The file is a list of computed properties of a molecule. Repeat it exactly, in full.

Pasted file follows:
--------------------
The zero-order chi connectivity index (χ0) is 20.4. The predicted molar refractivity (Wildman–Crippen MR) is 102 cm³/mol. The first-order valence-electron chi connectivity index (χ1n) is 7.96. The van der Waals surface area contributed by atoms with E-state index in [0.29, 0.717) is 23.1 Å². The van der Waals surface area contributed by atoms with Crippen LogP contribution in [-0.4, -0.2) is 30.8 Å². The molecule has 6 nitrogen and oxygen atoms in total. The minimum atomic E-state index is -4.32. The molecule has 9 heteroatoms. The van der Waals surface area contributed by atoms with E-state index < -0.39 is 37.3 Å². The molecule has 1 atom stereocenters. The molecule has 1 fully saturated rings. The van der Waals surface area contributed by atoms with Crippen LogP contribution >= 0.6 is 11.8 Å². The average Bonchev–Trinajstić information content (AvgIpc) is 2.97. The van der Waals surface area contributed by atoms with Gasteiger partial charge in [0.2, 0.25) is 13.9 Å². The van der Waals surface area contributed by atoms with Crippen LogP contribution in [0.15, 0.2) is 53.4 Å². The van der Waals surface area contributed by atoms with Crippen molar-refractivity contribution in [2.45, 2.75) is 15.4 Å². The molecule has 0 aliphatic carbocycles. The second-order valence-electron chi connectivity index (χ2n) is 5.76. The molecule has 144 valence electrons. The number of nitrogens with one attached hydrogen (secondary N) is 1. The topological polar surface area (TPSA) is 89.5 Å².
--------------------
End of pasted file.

The zero-order chi connectivity index (χ0) is 20.4. The predicted molar refractivity (Wildman–Crippen MR) is 102 cm³/mol. The first-order valence-electron chi connectivity index (χ1n) is 7.96. The van der Waals surface area contributed by atoms with E-state index in [0.29, 0.717) is 23.1 Å². The van der Waals surface area contributed by atoms with Crippen LogP contribution in [-0.4, -0.2) is 30.8 Å². The molecule has 6 nitrogen and oxygen atoms in total. The minimum atomic E-state index is -4.32. The molecule has 9 heteroatoms. The van der Waals surface area contributed by atoms with E-state index < -0.39 is 37.3 Å². The molecule has 1 atom stereocenters. The molecule has 1 fully saturated rings. The van der Waals surface area contributed by atoms with Crippen LogP contribution >= 0.6 is 11.8 Å². The average Bonchev–Trinajstić information content (AvgIpc) is 2.97. The van der Waals surface area contributed by atoms with Gasteiger partial charge in [0.2, 0.25) is 13.9 Å². The van der Waals surface area contributed by atoms with Crippen LogP contribution in [0.15, 0.2) is 53.4 Å². The van der Waals surface area contributed by atoms with Crippen molar-refractivity contribution in [2.45, 2.75) is 15.4 Å². The molecule has 0 aliphatic carbocycles. The second-order valence-electron chi connectivity index (χ2n) is 5.76. The molecule has 144 valence electrons. The number of nitrogens with one attached hydrogen (secondary N) is 1. The topological polar surface area (TPSA) is 89.5 Å².